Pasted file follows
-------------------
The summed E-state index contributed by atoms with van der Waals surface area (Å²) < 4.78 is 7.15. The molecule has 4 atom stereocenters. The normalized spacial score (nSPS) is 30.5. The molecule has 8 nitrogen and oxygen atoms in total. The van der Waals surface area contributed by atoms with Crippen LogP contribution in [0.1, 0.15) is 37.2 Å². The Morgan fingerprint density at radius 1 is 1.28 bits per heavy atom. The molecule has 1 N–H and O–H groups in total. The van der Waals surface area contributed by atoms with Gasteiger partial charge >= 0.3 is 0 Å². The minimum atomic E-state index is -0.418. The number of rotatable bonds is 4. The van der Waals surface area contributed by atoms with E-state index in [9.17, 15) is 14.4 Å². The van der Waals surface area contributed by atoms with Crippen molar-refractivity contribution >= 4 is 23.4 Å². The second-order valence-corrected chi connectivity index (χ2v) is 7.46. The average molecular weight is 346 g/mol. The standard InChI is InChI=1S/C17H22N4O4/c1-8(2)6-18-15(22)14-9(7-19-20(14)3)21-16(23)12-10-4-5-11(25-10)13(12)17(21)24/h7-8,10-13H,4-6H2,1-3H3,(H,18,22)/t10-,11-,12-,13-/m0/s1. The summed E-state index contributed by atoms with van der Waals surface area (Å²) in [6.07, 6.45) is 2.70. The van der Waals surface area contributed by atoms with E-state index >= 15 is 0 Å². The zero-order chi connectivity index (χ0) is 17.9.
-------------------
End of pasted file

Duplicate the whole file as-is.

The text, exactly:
The summed E-state index contributed by atoms with van der Waals surface area (Å²) < 4.78 is 7.15. The molecule has 4 atom stereocenters. The normalized spacial score (nSPS) is 30.5. The molecule has 8 nitrogen and oxygen atoms in total. The van der Waals surface area contributed by atoms with Crippen LogP contribution in [0.1, 0.15) is 37.2 Å². The Morgan fingerprint density at radius 1 is 1.28 bits per heavy atom. The molecule has 1 N–H and O–H groups in total. The van der Waals surface area contributed by atoms with Gasteiger partial charge >= 0.3 is 0 Å². The minimum atomic E-state index is -0.418. The number of rotatable bonds is 4. The van der Waals surface area contributed by atoms with E-state index in [9.17, 15) is 14.4 Å². The van der Waals surface area contributed by atoms with Crippen molar-refractivity contribution >= 4 is 23.4 Å². The second-order valence-corrected chi connectivity index (χ2v) is 7.46. The average molecular weight is 346 g/mol. The standard InChI is InChI=1S/C17H22N4O4/c1-8(2)6-18-15(22)14-9(7-19-20(14)3)21-16(23)12-10-4-5-11(25-10)13(12)17(21)24/h7-8,10-13H,4-6H2,1-3H3,(H,18,22)/t10-,11-,12-,13-/m0/s1. The summed E-state index contributed by atoms with van der Waals surface area (Å²) in [6.07, 6.45) is 2.70. The van der Waals surface area contributed by atoms with E-state index >= 15 is 0 Å². The zero-order chi connectivity index (χ0) is 17.9.